Alexander Balanescu: Angels & Insects. The Luminitza Chamber Orchestra and The Balanescu Quartet. Mute CD STUMM 147 (1995), barcode 5016025611478
German Edition Mute Intercord INT 846.928 (CD STUMM 147) (1996), barcode 724348430625
Japanese edition Pony Canyon PCCY-00899 (1998), barcode 4988013631830
Reissue Universal Music Romania 4811725 (2015), barcode 289481172530
Recorded at Abbey Road Studios 1 & 2
From too uniformly plangent to saccharine to lacrymose
Originally posted on Amazon.com, 25 August 2010
Oh heck. Only after buying this CD, and before listening to it, did I realize that I had it already; only I had put it, some time ago, in the “to go” bin and completely forgotten about it. I guess that gave me the chance to double-check. I’ve enjoyed the recordings of the Balanescu Quartet, not only of other composers (among which recordings my favorite is the String Quartets of Kevin Volans on Argo 440 687-2, from 1994) but also of Alexander Balanescu’s own “cross-over” compositions, especially the two first they did, both on Mute Records, Possessed and Luminitza. So I decided to complete my collection – forgetting that I already had!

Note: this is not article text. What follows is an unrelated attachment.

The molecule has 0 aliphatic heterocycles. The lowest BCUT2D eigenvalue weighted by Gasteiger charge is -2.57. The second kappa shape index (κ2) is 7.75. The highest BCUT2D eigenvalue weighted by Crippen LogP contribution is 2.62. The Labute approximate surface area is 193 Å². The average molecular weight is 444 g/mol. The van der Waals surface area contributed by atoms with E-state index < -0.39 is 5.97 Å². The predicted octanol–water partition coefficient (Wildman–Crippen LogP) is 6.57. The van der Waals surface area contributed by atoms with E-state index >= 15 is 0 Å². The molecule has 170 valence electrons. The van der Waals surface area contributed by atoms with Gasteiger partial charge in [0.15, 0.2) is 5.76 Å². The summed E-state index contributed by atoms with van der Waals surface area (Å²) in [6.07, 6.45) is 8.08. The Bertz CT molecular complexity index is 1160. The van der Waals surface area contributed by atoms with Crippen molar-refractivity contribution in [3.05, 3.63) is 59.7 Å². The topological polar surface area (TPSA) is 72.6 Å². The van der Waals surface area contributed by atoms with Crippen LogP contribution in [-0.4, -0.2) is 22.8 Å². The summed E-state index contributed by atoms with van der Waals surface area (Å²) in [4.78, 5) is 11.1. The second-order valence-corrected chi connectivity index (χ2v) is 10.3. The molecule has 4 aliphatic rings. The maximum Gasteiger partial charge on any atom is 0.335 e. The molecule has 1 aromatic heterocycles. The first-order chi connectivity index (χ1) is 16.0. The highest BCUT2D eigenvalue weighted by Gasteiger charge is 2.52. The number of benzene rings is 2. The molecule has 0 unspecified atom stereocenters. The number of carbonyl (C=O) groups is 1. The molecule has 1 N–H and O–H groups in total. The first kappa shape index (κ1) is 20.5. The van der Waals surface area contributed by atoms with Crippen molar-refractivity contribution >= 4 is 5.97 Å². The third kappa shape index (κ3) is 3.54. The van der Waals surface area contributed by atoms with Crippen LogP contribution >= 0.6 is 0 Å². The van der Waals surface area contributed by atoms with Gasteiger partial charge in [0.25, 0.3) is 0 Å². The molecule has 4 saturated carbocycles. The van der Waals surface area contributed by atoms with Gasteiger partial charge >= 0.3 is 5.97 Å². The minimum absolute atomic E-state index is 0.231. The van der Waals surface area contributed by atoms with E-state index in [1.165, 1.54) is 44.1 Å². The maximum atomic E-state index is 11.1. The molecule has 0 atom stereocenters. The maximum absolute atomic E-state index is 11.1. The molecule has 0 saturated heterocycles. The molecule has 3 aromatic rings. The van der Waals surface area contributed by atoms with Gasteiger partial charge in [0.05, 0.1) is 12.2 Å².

Well, I’ve double-checked, and sorry, but now I have two copies in the “to go” bin. Sure, you have Balanescu’s typical cross-over and easy-listening melodic invention, but the problem with this disc, for me, is that, having been composed to be the soundtrack of Philip Haas’ 1995 movie “Angels & Insects” (link will open new tab to Wikipedia), the mood is predominantly and uniformly plangent to saccharine to lachrymose. Each track is short but you have 22 of those. I’m not against the plangent to saccharine to lachrymose, but it needs to be contrasted with other moods. Here the point of satiation is rapidly reached – like after a track or two. It is played, by the way, not only by the Balanescu Quartet but by the so-called Luminitza Chamber Orchestra. Maybe it would have been less saccharine if they had stuck to the leaner textures of the string quartet.
In the liner notes (or rather, the short blurb that serves as such), Balanescu says: “how easy it is to write music for film“. Well – he might have worked a little harder. He does conclude by saying “how difficult it is to write music for film“. Maybe that’s why he composed only 49 minutes of it – thank God!
No, just kidding. Really, the disc might have an appeal to those grown on pop rather than contemporary classical music. And at least I didn’t pay a lot for my second copy.